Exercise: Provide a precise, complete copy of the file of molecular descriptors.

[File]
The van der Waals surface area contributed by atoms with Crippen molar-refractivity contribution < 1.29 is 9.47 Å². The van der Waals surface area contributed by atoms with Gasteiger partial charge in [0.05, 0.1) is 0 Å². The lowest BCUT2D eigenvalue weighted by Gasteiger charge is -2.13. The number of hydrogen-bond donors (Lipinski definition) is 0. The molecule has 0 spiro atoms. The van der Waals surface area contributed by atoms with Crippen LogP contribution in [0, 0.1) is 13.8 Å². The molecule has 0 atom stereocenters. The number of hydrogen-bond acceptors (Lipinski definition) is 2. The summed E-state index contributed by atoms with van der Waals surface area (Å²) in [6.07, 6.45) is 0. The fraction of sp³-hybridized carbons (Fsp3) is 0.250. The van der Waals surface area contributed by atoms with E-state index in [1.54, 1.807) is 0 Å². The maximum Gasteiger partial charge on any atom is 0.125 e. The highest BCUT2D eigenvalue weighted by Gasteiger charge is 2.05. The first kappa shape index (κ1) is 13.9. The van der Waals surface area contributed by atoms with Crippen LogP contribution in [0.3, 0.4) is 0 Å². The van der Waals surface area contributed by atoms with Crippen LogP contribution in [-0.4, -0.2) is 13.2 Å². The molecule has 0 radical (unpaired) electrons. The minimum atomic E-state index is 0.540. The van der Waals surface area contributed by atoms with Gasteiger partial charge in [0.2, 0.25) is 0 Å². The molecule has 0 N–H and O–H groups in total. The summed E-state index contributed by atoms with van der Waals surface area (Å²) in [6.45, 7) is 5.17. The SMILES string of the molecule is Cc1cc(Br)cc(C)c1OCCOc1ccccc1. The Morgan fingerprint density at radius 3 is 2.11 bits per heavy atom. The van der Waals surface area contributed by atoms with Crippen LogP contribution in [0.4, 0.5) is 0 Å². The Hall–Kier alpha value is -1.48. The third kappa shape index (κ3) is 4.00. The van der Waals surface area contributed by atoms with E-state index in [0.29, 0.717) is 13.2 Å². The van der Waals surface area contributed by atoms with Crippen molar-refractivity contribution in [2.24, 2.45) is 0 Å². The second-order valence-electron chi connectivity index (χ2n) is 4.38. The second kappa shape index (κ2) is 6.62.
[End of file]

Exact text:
The van der Waals surface area contributed by atoms with Crippen molar-refractivity contribution < 1.29 is 9.47 Å². The van der Waals surface area contributed by atoms with Gasteiger partial charge in [0.05, 0.1) is 0 Å². The lowest BCUT2D eigenvalue weighted by Gasteiger charge is -2.13. The number of hydrogen-bond donors (Lipinski definition) is 0. The molecule has 0 spiro atoms. The van der Waals surface area contributed by atoms with Crippen LogP contribution in [0, 0.1) is 13.8 Å². The molecule has 0 atom stereocenters. The number of hydrogen-bond acceptors (Lipinski definition) is 2. The summed E-state index contributed by atoms with van der Waals surface area (Å²) in [6.07, 6.45) is 0. The fraction of sp³-hybridized carbons (Fsp3) is 0.250. The van der Waals surface area contributed by atoms with E-state index in [1.54, 1.807) is 0 Å². The maximum Gasteiger partial charge on any atom is 0.125 e. The highest BCUT2D eigenvalue weighted by Gasteiger charge is 2.05. The first kappa shape index (κ1) is 13.9. The van der Waals surface area contributed by atoms with Crippen LogP contribution in [0.3, 0.4) is 0 Å². The van der Waals surface area contributed by atoms with Crippen LogP contribution in [-0.4, -0.2) is 13.2 Å². The molecule has 0 radical (unpaired) electrons. The minimum atomic E-state index is 0.540. The van der Waals surface area contributed by atoms with Gasteiger partial charge in [0.2, 0.25) is 0 Å². The molecule has 0 N–H and O–H groups in total. The summed E-state index contributed by atoms with van der Waals surface area (Å²) in [6.45, 7) is 5.17. The SMILES string of the molecule is Cc1cc(Br)cc(C)c1OCCOc1ccccc1. The Morgan fingerprint density at radius 3 is 2.11 bits per heavy atom. The van der Waals surface area contributed by atoms with Crippen LogP contribution in [0.4, 0.5) is 0 Å². The Hall–Kier alpha value is -1.48. The third kappa shape index (κ3) is 4.00. The van der Waals surface area contributed by atoms with E-state index in [0.29, 0.717) is 13.2 Å². The van der Waals surface area contributed by atoms with Crippen molar-refractivity contribution in [2.24, 2.45) is 0 Å². The second-order valence-electron chi connectivity index (χ2n) is 4.38. The second kappa shape index (κ2) is 6.62.